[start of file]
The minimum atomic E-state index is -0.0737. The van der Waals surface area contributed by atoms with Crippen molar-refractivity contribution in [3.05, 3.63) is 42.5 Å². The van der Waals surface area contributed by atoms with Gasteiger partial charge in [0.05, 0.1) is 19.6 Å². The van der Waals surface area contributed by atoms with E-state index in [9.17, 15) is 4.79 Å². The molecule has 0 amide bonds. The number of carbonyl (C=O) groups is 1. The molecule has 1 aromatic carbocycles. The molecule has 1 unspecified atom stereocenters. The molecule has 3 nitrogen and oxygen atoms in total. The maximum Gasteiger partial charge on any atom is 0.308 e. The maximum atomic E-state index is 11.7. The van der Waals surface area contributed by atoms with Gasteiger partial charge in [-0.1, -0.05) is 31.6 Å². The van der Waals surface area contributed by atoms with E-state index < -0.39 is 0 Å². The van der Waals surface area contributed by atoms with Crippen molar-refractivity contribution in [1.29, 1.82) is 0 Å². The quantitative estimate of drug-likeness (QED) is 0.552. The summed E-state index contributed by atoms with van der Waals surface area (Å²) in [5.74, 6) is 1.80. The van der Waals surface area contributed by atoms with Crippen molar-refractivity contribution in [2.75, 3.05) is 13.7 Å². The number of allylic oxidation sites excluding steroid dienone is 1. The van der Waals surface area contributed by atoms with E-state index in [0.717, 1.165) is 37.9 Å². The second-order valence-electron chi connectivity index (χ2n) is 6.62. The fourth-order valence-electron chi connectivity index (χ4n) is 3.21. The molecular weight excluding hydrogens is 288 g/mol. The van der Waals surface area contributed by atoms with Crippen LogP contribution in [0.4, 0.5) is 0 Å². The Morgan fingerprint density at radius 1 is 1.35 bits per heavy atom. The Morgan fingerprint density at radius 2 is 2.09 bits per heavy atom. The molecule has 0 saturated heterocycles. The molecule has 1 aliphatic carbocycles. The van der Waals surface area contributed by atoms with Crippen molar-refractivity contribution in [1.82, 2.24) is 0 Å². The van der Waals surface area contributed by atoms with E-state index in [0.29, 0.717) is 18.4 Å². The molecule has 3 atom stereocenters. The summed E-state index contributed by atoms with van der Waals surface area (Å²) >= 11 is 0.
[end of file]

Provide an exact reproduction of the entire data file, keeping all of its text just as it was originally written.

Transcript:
The minimum atomic E-state index is -0.0737. The van der Waals surface area contributed by atoms with Crippen molar-refractivity contribution in [3.05, 3.63) is 42.5 Å². The van der Waals surface area contributed by atoms with Gasteiger partial charge in [0.05, 0.1) is 19.6 Å². The van der Waals surface area contributed by atoms with E-state index in [9.17, 15) is 4.79 Å². The molecule has 0 amide bonds. The number of carbonyl (C=O) groups is 1. The molecule has 1 aromatic carbocycles. The molecule has 1 unspecified atom stereocenters. The molecule has 3 nitrogen and oxygen atoms in total. The maximum Gasteiger partial charge on any atom is 0.308 e. The maximum atomic E-state index is 11.7. The van der Waals surface area contributed by atoms with Gasteiger partial charge in [-0.1, -0.05) is 31.6 Å². The van der Waals surface area contributed by atoms with E-state index < -0.39 is 0 Å². The van der Waals surface area contributed by atoms with Crippen molar-refractivity contribution in [1.29, 1.82) is 0 Å². The quantitative estimate of drug-likeness (QED) is 0.552. The summed E-state index contributed by atoms with van der Waals surface area (Å²) in [5.74, 6) is 1.80. The van der Waals surface area contributed by atoms with Crippen molar-refractivity contribution in [2.75, 3.05) is 13.7 Å². The number of allylic oxidation sites excluding steroid dienone is 1. The van der Waals surface area contributed by atoms with E-state index in [0.717, 1.165) is 37.9 Å². The second-order valence-electron chi connectivity index (χ2n) is 6.62. The fourth-order valence-electron chi connectivity index (χ4n) is 3.21. The molecular weight excluding hydrogens is 288 g/mol. The van der Waals surface area contributed by atoms with Crippen LogP contribution in [0.4, 0.5) is 0 Å². The Morgan fingerprint density at radius 1 is 1.35 bits per heavy atom. The Morgan fingerprint density at radius 2 is 2.09 bits per heavy atom. The molecule has 0 saturated heterocycles. The molecule has 1 aliphatic carbocycles. The van der Waals surface area contributed by atoms with Crippen molar-refractivity contribution in [1.82, 2.24) is 0 Å². The van der Waals surface area contributed by atoms with E-state index in [0.29, 0.717) is 18.4 Å². The molecule has 3 atom stereocenters. The summed E-state index contributed by atoms with van der Waals surface area (Å²) >= 11 is 0.